The lack of available housing is driven by another problem, which Baumgartner called Elkader’s “landlockness,” meaning there is a lack of available space to even build houses or new apartments. Baumgartner mentioned one place under consideration is Breezy Summit, but nothing is definite until the information can be expertly analyzed.  


However, these are known complications from previous reports, so how does this new assessment make a difference and lead to actionable plans? 


For starters, once approved, the grant provides $10,000 that must be used in a given time span during the funding period, which in this case is before June 2024. The money can be spent on anything related to housing, including, but not limited to, cleanouts and cleanups, fixing facades or as a financial incentive to lure developers. 


Baumgartner mentioned, if approved, and unlike previous studies that were done only to end up on a shelf when a consensus could not be reached, this program will hold the eventual housing committee accountable, otherwise they will not receive funding. There is an incentive to work toward a solution, rather than put it aside for later.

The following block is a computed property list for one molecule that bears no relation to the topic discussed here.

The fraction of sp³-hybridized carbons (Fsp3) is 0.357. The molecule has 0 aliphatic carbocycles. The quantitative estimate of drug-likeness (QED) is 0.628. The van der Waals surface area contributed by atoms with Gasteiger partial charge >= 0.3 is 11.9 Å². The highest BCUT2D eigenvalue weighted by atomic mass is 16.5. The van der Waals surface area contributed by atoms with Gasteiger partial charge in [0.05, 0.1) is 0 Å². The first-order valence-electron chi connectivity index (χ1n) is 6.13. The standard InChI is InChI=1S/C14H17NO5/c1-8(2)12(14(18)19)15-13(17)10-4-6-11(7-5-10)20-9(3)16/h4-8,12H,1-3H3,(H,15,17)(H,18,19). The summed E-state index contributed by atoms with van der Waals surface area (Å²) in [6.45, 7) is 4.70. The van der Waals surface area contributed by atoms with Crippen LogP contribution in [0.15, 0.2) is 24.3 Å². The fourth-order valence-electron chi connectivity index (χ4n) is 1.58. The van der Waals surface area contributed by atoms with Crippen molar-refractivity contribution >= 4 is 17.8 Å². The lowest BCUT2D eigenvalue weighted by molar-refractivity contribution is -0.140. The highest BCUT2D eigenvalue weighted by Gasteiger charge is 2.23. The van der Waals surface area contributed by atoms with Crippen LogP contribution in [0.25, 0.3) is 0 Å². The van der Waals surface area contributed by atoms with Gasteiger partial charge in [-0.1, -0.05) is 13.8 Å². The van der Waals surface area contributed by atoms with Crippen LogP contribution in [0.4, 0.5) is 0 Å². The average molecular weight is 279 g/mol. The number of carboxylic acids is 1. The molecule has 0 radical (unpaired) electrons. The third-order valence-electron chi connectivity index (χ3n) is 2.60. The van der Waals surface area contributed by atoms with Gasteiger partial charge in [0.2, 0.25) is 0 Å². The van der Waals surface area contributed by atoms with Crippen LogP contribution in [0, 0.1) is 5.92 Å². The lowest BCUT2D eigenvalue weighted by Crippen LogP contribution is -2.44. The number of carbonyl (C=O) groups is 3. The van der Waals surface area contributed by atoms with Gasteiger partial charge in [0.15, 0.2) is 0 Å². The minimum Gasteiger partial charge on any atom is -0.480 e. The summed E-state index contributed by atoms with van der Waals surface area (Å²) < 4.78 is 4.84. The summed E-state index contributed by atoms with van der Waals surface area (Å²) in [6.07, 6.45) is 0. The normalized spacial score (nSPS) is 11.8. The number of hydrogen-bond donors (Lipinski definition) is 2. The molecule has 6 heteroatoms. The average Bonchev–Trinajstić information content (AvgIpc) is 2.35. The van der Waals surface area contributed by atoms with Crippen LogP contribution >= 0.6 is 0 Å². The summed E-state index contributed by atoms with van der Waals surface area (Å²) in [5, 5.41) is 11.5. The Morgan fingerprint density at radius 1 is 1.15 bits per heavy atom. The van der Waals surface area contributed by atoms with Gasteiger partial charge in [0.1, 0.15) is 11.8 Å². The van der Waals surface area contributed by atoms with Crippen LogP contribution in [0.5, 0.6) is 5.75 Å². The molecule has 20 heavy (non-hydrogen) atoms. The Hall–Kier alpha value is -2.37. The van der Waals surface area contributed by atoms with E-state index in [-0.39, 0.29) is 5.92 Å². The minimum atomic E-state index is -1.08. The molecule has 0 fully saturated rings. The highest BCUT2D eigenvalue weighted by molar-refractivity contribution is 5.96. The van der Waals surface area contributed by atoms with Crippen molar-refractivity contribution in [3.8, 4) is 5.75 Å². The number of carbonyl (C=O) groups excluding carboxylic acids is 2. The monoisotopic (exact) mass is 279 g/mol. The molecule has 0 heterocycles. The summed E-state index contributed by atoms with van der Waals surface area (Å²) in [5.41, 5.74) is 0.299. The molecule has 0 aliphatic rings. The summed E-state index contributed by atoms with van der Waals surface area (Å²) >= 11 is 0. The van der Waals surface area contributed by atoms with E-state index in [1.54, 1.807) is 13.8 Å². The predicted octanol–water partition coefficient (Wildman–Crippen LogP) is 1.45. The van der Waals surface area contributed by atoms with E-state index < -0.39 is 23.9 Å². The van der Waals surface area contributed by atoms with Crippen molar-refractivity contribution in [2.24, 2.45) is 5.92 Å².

Additionally, and most importantly for Baumgartner, the program will help locate and get developers interested in investing in the area, something that has been difficult. This is where Baumgartner sees the study having the greatest impact, because the ISU consultants have the expertise to create a viable plan, identify what is needed in terms of housing units and make it presentable in a way that entices potential developers. Essentially, the consultants are equipped with the right words, having done this before. 


However, if the city of Elkader does not get this grant and funding, Baumgartner stated the committee would not stop looking into solutions. There are steps in place to apply again as well as to reach out to developers and find the missing pieces. What is stopping entities from investing and building in and around Elkader? 


The economic vitality committee will also continue to work on business welcome packets, assist business owners (especially start ups) and work with them on succession plans.


At the meeting, the council was on board with the program, and voted to fund the $2,500 to apply for the grant. The decision on the grant will come in October and help determine how the housing crisis is dealt with for the foreseeable future. 

Rate this article: 
Average: 5 (2 votes)